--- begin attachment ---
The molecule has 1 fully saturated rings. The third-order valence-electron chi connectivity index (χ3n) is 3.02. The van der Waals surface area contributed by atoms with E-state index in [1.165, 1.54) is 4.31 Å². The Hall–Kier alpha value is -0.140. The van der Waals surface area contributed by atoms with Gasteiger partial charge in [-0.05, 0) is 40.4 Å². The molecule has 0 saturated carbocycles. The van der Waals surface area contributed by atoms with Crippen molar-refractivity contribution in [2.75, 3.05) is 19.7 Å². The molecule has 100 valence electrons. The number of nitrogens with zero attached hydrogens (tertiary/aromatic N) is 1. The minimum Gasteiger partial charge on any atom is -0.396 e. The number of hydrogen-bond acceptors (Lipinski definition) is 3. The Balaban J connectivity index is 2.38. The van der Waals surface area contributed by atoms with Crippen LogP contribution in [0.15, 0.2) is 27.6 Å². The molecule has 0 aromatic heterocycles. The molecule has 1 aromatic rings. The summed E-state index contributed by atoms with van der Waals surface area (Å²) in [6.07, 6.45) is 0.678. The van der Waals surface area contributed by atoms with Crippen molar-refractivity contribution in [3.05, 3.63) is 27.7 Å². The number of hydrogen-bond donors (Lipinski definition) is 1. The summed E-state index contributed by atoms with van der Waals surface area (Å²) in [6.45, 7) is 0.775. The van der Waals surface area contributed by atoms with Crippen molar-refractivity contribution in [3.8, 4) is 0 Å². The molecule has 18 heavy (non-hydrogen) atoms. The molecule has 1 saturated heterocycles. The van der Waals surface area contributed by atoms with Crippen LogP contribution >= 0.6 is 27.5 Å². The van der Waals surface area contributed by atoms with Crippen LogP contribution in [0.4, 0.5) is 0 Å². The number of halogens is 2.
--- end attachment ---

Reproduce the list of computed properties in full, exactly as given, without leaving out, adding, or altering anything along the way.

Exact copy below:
The molecule has 1 fully saturated rings. The third-order valence-electron chi connectivity index (χ3n) is 3.02. The van der Waals surface area contributed by atoms with E-state index in [1.165, 1.54) is 4.31 Å². The Hall–Kier alpha value is -0.140. The van der Waals surface area contributed by atoms with Gasteiger partial charge in [-0.05, 0) is 40.4 Å². The molecule has 0 saturated carbocycles. The van der Waals surface area contributed by atoms with Crippen molar-refractivity contribution in [2.75, 3.05) is 19.7 Å². The molecule has 100 valence electrons. The number of nitrogens with zero attached hydrogens (tertiary/aromatic N) is 1. The minimum Gasteiger partial charge on any atom is -0.396 e. The number of hydrogen-bond acceptors (Lipinski definition) is 3. The Balaban J connectivity index is 2.38. The van der Waals surface area contributed by atoms with Crippen LogP contribution in [0.15, 0.2) is 27.6 Å². The molecule has 0 aromatic heterocycles. The molecule has 1 aromatic rings. The summed E-state index contributed by atoms with van der Waals surface area (Å²) in [6.07, 6.45) is 0.678. The van der Waals surface area contributed by atoms with Crippen molar-refractivity contribution in [3.05, 3.63) is 27.7 Å². The number of hydrogen-bond donors (Lipinski definition) is 1. The summed E-state index contributed by atoms with van der Waals surface area (Å²) in [6.45, 7) is 0.775. The van der Waals surface area contributed by atoms with Crippen molar-refractivity contribution in [3.8, 4) is 0 Å². The molecule has 18 heavy (non-hydrogen) atoms. The molecule has 1 saturated heterocycles. The van der Waals surface area contributed by atoms with Crippen LogP contribution >= 0.6 is 27.5 Å². The van der Waals surface area contributed by atoms with Crippen LogP contribution in [0.4, 0.5) is 0 Å². The number of halogens is 2.